When he came out, they put him on my stomach and he was so beautiful and it was suddenly so quiet. He felt alive because he was so warm from my body and the warm water. He was slightly purple in color, especially his lips, but otherwise he was perfect, soft, and precious. I held him in the tub and kissed him and told him I missed him already so, so, much. My sister cried, my husband cut the chord, and my daughter stroked his head and back. S kept splashing water on him trying to get him to wake up. I held him there in the tub for about 10 minutes but eventually had to hand him off so I could get out of the tub to birth the placenta. This is where the problems began.

I got out of the tub and onto the birthing bed, it felt so good to get that baby out and I was ready to get the placenta out too. The midwife told me that placentas were a little slow sometimes with stillborns, so after 20 minutes, we still weren't worried too much that it hadn't come. I'd wait for a contraction I'd push, but all I would get was blood clots. At about 30 minutes, she lost the chord (they hang on to it, not to pull, but to make sure they can get it out in case of an emergency) and you could tell she was beginning to worry. She decided to call in the OB/perinatalogist because after a half an hour they worry about losing too much blood. During this time, my mother was holding Myles and I told the nurses to please find a private room where the rest of the family can see him while I deal with my stubborn placenta. At that point, I was losing more blood, and the midwife kept thinking she felt the placenta and that it was partly in the vagina and partly in the uterus and that it would come right out. She was wrong.

We waited for about 15 minutes on the perinatalogist, so the time was roughly 3:50pm. In the meantime, they gave me an IV and ordered some narcotics. At that point, I had labored completely naturally, and they knew I was going to need something as he was going to have to reach in side my uterus and pull out my placenta. If I had had an epidural, this wouldn't have been such a big deal, but I didn't so it would be as painful as birthing my son. When all was said and done, he had to reach inside my body into my uterus probably 3 or 4 times each time pulling out more pieces of my placenta. They were not coming out easily. They were using the ultrasound to guide them, and each time he reached I screamed as my midwife tried to tell me to breath, it was the most excruciating experience of my entire life. They had to hold me down, and the doctor kept ordering more and more narcotics everytime he had to go back in. He didn't want to do surgery, he wanted to give me time with Myles to grieve, and he kept thinking if he tried one more time we could be done and I could go on with mourning. Unfortunately, he couldn't get all the placenta, it was stuck, and I was done for physically and emotionally. I'm surprised I didn't pass out. They decided to put me under general anesthesia for a D&C. My hemoglobin before surgery was only a 7.6, I had already lost a lot of blood.

In the OR, they put me under general anasthesia and it was a welcome feeling after what I had been through. I found out later they had decided to use Ketamine due to the circumstances, a drug they don't generally use. Yay Ketamine, is all I can say. When they got inside, they just pulled out more pieces of my placenta, it's like it disentegrated. The perinatalogist said he's never seen anything like it (and he sees it all). They found what he described as a fibrous strand of tissue (4 or 5 inches long) that looked like a scar. He cut a piece off, this was also quite the anomaly, and it's at a lab now. All we know is that through all my troubles with this pregnancy that there had been nothing wrong with Myles at all (through the preterm labor and stillbirth) it was the placenta that was bad. We discussed placenta accreta, but we don't know for sure still. The ultrasounds had never given any indications of this, but there is only so much modern technology can do.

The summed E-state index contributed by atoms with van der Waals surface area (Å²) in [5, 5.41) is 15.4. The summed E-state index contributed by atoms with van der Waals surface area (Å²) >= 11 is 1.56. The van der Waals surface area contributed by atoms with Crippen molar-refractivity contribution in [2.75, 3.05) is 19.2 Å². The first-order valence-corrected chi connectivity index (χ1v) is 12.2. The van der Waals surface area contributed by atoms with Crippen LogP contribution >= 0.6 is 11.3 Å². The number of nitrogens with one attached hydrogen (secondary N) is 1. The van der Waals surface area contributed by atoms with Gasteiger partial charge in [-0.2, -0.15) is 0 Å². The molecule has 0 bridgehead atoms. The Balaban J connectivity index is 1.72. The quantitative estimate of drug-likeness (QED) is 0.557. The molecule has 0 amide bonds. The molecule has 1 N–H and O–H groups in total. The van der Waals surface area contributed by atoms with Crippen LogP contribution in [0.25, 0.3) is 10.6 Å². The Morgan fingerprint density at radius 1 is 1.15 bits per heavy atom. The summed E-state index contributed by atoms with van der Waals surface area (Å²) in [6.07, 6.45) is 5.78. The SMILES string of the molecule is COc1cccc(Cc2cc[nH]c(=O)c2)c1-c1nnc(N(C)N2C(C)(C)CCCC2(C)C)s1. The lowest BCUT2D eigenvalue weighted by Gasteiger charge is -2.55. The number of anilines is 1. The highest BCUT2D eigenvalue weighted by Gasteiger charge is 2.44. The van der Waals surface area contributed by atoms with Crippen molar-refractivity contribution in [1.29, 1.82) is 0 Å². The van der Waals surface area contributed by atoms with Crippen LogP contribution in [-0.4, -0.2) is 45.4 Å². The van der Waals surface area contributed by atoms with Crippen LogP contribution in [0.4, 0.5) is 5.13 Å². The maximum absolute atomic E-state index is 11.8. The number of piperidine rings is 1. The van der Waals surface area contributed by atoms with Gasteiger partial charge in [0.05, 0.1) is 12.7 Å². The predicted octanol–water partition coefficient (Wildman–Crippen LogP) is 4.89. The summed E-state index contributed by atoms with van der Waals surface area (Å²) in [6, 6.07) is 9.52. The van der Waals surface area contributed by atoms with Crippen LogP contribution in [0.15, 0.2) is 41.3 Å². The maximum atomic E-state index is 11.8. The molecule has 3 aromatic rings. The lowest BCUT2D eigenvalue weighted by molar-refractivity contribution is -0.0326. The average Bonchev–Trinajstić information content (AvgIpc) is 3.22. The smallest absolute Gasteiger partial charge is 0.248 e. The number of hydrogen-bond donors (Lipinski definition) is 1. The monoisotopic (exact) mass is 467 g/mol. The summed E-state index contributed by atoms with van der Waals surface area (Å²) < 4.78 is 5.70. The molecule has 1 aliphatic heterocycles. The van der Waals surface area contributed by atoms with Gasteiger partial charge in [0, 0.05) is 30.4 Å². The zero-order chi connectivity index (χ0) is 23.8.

By the time surgery was over, my blood pressure dropped to 60/40, and I needed a transfusion as my hemoglobin was barely a 6. I woke up in recovery and began to feel very claustrophobic. I went from this natural childbirth to two IV's and millions of sensors and machines hooked to me. Luckily, they stabilized me and I didn't have to go to the ICU that night, although it took them quite awhile to get my blood pressure back to normal. I got back to my room at about 8pm and it was only the second time I got to see Myles' beautiful little body since I gave birth five hours earlier. So many things happened while I was gone, they did his foot and handprints, took photos, all of the aunts and uncles and grandparents got to see him. My midwife said it was my gift to them; that they got to spend so much time with him and say goodbye. The problems with my placenta had sadly stolen even those moments from me. When I got him back he was cold, but still so perfect. My daughter and I played with him for a while. She wanted him to hold her hand and wanted to swaddle him. She began to realize at this time I think that he wasn't going to wake up. I said goodbye to my baby boy, and tried to get some rest.

There were so many things I wanted to do with my little Myles. It seemed like with my daughter that I had wanted all those milestones to happen so quick that I didn't relish her infancy enough. I wasn't going to make that mistake with him. I was looking forward to cherishing every moment because I knew he would be my last baby. Mostly, I was just excited to fall in love again, just like I did with B and S. And I did fall in love again, as soon as I saw him, but that was it. It's been so hard to come back home, I'm gathering all his stuff up to give it to my best friend who is expecting in January. I just can't look at it. I wish this birth story had a happier ending, I wish this were all a dream, but I am thankful for the months he was in our lives and in my body. Now I wish I had cherished my pregnancy more, it seems like all I did was complain, but I would give anything to be pregnant again right now. I know though, that no matter what, my daughter will always be a big sister and I will always be a mother and B will always be a father to our son Myles, whether he is here with us today or not.